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    ABSTRACT: The masticatory central pattern generator (CPG) may be implicated in the pathophysiology of sleep bruxism (SB). The aim of this study was to compare rhythmic masticatory muscle activity (RMMA) occurring during sleep related to SB with that of natural voluntary chewing in a sample of sleep bruxers. It was hypothesized that the pace of RMMA during sleep is correlated with the chewing pace. Electromyographic (EMG) surface activity was recorded unilaterally from the masseter muscle of 13 participants diagnosed with SB (mean age ± standard deviation =26.1 ± 9.0 years) by means of portable recorders. For each participant, recordings were carried out in the natural environment setting, always including the dinner time and the entire sleeping period. The time-frequency features of RMMA episodes were extracted automatically offline using a previously validated algorithm. Comparisons between chewing and SB activity indicated that chewing RMMA episodes almost doubled sleep RMMA in duration and power. The mean frequency of SB episodes was 1.0 ± 0.3 Hz, whereas the mean frequency of chewing episodes was 1.5 ± 0.4 Hz. The pace of SB and that of chewing were not correlated significantly (R = -0.13; P = 0.96). We conclude that sleep RMMA is not related to that of chewing. Despite both activities being accompanied by rhythmic jaw contractions, the pace-generating mechanism of SB may be independent from that of chewing.
    Journal of Sleep Research 05/2013; DOI:10.1111/jsr.12057 · 2.95 Impact Factor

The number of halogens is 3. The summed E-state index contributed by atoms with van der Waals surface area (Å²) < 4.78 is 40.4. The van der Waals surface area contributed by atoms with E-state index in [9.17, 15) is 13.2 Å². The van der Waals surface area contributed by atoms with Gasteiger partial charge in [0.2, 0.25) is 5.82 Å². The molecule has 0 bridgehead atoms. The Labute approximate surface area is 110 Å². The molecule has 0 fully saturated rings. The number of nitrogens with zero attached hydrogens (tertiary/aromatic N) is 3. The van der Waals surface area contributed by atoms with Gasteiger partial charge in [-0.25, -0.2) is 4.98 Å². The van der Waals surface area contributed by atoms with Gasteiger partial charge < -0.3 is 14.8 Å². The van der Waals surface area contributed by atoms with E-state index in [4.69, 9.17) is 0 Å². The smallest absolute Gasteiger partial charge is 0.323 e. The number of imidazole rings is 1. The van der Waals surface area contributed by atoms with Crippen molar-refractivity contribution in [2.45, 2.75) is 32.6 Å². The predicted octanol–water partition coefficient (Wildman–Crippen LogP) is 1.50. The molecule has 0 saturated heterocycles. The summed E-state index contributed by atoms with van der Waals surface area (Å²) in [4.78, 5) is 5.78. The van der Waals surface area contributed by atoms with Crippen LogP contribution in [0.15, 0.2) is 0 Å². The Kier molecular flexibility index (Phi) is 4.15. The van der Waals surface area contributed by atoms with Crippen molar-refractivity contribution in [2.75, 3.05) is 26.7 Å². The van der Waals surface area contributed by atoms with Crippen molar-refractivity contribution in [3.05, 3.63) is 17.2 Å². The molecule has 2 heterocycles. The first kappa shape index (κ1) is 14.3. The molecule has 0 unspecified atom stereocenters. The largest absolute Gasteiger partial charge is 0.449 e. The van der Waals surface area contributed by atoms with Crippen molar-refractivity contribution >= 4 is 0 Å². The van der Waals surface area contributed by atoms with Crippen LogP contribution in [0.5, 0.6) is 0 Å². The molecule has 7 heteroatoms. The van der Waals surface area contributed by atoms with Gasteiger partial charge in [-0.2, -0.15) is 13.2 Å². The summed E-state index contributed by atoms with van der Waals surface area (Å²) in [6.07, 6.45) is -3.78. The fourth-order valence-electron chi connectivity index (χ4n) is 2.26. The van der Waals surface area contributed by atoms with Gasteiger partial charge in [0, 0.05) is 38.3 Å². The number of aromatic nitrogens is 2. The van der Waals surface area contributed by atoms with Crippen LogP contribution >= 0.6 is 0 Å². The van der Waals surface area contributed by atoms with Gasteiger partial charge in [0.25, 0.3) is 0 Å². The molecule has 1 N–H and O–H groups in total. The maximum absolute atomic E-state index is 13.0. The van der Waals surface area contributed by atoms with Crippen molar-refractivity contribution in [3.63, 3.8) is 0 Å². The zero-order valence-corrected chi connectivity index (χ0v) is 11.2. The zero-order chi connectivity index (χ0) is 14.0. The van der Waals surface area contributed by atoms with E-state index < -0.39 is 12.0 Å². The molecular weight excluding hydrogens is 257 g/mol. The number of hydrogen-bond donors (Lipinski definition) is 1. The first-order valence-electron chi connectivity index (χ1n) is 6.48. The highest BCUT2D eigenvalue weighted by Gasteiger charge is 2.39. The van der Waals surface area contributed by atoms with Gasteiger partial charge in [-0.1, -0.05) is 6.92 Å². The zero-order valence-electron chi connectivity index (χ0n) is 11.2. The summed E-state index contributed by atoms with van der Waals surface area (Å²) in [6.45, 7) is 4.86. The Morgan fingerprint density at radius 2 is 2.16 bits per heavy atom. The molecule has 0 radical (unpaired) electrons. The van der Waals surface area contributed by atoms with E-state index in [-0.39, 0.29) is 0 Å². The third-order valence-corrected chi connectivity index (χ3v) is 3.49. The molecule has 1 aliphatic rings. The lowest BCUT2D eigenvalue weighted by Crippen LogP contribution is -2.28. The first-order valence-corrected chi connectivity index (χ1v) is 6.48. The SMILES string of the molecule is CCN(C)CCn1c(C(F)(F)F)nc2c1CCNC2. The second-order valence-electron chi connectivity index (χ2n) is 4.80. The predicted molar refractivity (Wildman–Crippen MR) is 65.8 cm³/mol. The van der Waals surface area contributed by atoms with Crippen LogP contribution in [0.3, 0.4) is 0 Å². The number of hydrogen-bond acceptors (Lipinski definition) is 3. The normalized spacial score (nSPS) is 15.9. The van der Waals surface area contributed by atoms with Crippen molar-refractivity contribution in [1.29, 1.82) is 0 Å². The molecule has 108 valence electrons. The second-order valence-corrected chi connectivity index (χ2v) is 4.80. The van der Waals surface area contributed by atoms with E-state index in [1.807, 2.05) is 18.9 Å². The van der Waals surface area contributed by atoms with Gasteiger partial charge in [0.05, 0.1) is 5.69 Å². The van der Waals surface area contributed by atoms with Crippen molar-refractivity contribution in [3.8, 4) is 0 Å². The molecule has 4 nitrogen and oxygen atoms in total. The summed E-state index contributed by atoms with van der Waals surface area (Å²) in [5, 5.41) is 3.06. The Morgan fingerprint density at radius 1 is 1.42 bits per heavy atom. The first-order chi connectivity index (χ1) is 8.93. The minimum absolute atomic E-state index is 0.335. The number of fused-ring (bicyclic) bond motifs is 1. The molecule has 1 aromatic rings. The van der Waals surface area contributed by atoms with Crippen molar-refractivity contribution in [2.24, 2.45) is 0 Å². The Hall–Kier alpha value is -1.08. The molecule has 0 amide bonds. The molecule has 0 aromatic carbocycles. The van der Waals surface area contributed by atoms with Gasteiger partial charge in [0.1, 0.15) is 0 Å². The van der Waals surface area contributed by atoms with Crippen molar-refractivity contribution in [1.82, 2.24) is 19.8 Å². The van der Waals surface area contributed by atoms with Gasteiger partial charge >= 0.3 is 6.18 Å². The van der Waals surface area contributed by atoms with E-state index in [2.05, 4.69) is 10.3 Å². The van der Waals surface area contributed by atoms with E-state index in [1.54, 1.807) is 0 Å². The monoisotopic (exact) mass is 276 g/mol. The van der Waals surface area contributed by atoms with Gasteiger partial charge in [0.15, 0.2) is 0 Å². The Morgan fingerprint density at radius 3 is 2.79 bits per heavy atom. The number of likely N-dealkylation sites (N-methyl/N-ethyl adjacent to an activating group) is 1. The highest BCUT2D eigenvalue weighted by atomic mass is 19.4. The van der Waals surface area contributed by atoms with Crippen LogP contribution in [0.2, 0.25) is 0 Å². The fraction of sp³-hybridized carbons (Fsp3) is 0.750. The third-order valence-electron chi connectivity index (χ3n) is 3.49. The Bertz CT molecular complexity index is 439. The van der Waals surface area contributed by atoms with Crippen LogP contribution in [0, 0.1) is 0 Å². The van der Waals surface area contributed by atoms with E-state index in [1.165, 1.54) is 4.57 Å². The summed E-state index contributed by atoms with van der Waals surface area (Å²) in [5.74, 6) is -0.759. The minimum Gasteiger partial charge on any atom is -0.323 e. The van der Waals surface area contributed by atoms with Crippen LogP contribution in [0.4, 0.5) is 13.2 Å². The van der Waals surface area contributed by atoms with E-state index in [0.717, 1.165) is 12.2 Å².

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    • "Data were visually scored according to the American Academy of Sleep Medicine criteria [18] for offline analysis. Despite the absence of audio–video recordings, RMMA was scored according to standard published rules [19]. Breathing events were scored according to the American Academy of Sleep Medicine criteria for children [18] [20]. "
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    ABSTRACT: OBJECTIVES: Sleep bruxism (SB) frequently is associated with other sleep disorders and pain concerns. Our study assesses the efficacy of a mandibular advancement appliance (MAA) for SB management in adolescents reporting snoring and headache (HA). METHODS: Sixteen adolescents (mean age, 14.9±0.5) reporting SB, HA (>1d/wk), or snoring underwent four ambulatory polysomnographies for baseline (BSL) and while wearing MAA during sleep. MAA was worn in three positions (free splints [FS], neutral position [NP], and advanced to 50% of maximum protrusion [A50]) for 1week each in random order (FS-NP-A50 or NP-A50-FS; titration order, NP-A50). Reports of HA were assessed with pain questionnaires. RESULTS: Overall, sleep variables did not differ across the four nights. SB index decreased up to 60% with MAA in A50 (P=.004; analysis of variance). Snoring was measured as the percentage of sleep time spent snoring. The subgroup of snorers (n=8) showed significant improvement with MAA (-93%; P=.002). Initial HA intensity was reported at 42.7±5/100mm, showing a decreasing trend with MAA (-21% to -51%; P=.07). CONCLUSION: Short-term use of an MAA appears to reduce SB, snoring, and reports of HA. However, interactions between SB, breathing during sleep, and HA as well as the long-term effectiveness and safety of MAA in adolescents need further investigation.